The Fifth Labour Government of New Zealand was the government of New Zealand from 10 December 1999 to 19 November 2008. Labour Party leader Helen Clark negotiated a coalition with Jim Anderton, leader of the Alliance Party and later the Progressive Party, and New Zealand First. While undertaking a number of substantial reforms, it was not particularly radical compared to previous Labour governments.

Significant policies

John Key February 2015.jpg
John Key, Prime Minister, (2008–2016)
Prime Minister Bill English.jpg
Bill English, Prime Minister, (2016–2017)

Treaty of Waitangi/Settlements

The involvement of the National government within this particular area was seen through their approach in settlements. National government's involvement of Treaty affairs:

These involved discussion and planning of guidelines which were negotiated with two significant iwis of Taranaki. This also involved Minister for Treaty of Waitangi Negotiations Christopher Finlayson.

In relation to past Treaty breaches and the actions of the previous governments at the time of the land wars. John Key apologized for the actions and doings of the abuses to the Te Arawa iwi and hapu.

Economic

The Government was elected in the context of the late 2000s recession.

The Climate Change Response Amendment Act 2008 was a statute enacted in September 2008 by the Fifth Labour Government of New Zealand that established the first version of the New Zealand Emissions Trading Scheme, a national all-sectors all-greenhouse gases uncapped and highly internationally linked emissions trading scheme.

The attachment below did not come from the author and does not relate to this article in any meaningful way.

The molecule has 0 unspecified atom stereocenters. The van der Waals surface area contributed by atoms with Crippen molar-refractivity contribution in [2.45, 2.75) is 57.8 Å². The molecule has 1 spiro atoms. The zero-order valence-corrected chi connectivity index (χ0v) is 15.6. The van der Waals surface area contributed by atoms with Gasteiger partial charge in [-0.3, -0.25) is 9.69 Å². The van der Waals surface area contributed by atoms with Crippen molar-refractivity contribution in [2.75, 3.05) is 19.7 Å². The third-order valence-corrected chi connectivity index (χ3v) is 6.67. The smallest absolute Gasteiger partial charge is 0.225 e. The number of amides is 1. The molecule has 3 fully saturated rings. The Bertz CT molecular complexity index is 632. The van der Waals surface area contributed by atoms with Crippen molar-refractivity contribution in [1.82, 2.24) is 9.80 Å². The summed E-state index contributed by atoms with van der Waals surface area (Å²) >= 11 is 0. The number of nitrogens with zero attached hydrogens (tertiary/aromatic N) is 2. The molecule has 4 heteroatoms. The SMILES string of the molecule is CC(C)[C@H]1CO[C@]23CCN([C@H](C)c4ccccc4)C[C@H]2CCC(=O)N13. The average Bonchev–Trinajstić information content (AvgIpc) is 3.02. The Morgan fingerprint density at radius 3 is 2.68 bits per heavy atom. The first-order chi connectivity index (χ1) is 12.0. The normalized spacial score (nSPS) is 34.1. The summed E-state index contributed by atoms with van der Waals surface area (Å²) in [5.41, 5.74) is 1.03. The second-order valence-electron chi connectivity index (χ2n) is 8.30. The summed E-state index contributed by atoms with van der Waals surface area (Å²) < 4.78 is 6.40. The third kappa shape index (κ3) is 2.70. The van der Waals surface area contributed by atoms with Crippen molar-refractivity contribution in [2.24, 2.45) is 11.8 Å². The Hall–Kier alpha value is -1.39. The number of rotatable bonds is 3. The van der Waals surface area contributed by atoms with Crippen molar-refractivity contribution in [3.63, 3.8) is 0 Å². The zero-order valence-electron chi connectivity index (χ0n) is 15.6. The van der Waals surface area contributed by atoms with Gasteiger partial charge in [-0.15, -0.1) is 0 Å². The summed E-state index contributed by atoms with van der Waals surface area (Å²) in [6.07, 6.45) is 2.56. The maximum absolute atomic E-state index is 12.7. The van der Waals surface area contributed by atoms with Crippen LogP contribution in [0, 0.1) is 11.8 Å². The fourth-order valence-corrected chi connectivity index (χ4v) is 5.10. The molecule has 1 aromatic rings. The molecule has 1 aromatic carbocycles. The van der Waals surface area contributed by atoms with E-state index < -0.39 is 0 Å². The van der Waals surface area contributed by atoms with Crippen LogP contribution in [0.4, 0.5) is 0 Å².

The Emissions Trading Scheme Review Committee was a special committee of the New Zealand Parliament which conducted a review of the Fifth Labour Government's Emissions Trading Scheme between December 2008 and late August 2009.

New Zealand Emissions Trading Scheme

The New Zealand Emissions Trading Scheme is a partial-coverage all-free allocation uncapped highly internationally linked emissions trading scheme. The NZ ETS was first legislated in the Climate Change Response Amendment Act 2008 in September 2008 under the Fifth Labour Government of New Zealand and then amended in November 2009 and in November 2012 by the Fifth National Government of New Zealand.

Constitution

Electoral Finance Act 2007 Act of Parliament in New Zealand

The Electoral Finance Act 2007 was a controversial act in New Zealand. The Fifth Labour Government introduced the Electoral Finance Bill partly in response to the 2005 New Zealand election funding controversy, in particular to "third-party" campaigns.

Governor-General Act 2010 Act of Parliament in New Zealand

The Governor-General Act 2010 is an Act of the Parliament of New Zealand. It reformed the Governor-General of New Zealand's financial programme.

Governor-General of New Zealand Representative of the monarch of New Zealand

The Governor-General of New Zealand is the viceregal representative of the monarch of New Zealand, currently Queen Elizabeth II. As the Queen is concurrently the monarch of 15 other Commonwealth realms, and lives in the United Kingdom, she, on the advice of her Prime Minister of New Zealand, appoints a governor-general to carry out her constitutional and ceremonial duties within the Realm of New Zealand.

Social policy

New Zealand Superannuation Fund

The New Zealand Superannuation Fund is a sovereign wealth fund in New Zealand. New Zealand currently provides universal superannuation for people over 65 years of age and the purpose of the Fund is to partially pre-fund the future cost of the New Zealand Superannuation pension, which is expected to increase as a result of New Zealand's ageing population. The fund is a member of the International Forum of Sovereign Wealth Funds and is therefore signed up to the Santiago Principles on best practice in managing sovereign wealth funds.